Several weeks before his body was discovered off a bush track near Gisborne in the summer of 1984, Bernie Williams had told his mother he was “in big trouble”.
When Pauline Williams asked her son if she could help, he said: “No … it’s something I have to do for myself.”
Williams, a strapping 25-year-old ruckman from Melton, was a man with a big reputation in a small town where the football club was a social hub. This reputation extended beyond football to his interest in the girlfriends and wives of other men … in the parlance of the times, Williams was a ladies’ man.
It meant that police had several obvious suspects – too many to ensure an easy arrest.
Williams was the doting father of a three-year-old daughter. He was married to the girl’s mother, but they were separated. They remained on good terms.
He was a strapping ruckman who had been expected to captain the Melton Football Club that season.
He was one of the most talented and feared players in Riddell Football League.
Shortly before his death, Williams was led by his killer to a scrubby patch of bushland.
Evidence suggests that he knew he wasn’t coming home. It appears his hands may have been bound as he was walked towards the site of his execution. A pistol was used to kill him.
Five days later, his body was found hunched over, about 20 metres from Hobbs Road in Bullengarook.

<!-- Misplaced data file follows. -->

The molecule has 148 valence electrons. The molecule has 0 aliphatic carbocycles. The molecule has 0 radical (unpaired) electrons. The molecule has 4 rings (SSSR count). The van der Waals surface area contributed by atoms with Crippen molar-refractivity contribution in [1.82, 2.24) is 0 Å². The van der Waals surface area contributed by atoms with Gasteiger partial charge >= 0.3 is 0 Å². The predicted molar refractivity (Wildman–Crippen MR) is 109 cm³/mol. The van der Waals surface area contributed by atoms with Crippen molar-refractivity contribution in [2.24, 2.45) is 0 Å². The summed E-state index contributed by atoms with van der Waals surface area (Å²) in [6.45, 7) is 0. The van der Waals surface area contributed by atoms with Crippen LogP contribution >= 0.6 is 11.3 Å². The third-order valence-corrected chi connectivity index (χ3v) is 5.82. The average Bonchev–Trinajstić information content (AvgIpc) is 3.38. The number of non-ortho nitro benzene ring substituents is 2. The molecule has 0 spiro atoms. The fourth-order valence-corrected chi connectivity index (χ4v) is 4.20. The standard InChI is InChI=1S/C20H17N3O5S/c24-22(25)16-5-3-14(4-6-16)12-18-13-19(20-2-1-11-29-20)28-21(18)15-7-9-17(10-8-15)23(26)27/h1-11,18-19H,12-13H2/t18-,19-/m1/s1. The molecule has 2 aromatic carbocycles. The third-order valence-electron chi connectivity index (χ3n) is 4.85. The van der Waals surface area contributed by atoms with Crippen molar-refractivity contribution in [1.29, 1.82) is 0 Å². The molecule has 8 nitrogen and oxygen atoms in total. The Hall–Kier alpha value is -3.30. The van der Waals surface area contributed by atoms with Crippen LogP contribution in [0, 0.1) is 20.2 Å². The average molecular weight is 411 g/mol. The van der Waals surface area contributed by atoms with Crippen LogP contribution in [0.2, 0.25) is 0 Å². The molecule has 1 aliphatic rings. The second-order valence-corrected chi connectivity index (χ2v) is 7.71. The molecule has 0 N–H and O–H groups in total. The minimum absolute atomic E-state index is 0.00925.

A $50,000 reward was posted, but did not yield a conviction. Now, over three decades later, police are offering a much bigger sum – $1 million – in the hope it will encourage new information to emerge. It is one of several cold cases the police are reopening.
There are several suspects. One witness told police about a man he saw talking to Williams, and how it was unusual the man had greeted Williams as Bernard, not Bernie.
Williams worked as a plumber for his older brother, Mick.
It was Mick who had to identify the body. Today, the mystery of who killed his brother still perplexes Mick.
“For 32 years, it’s gone nowhere,” Mick Williams said.
“Obviously nothing is going to bring him back, but with all the suspicions and everything, we just want to make some sense of it all.”
By Nick McKenzie, Nino Bucci, The Age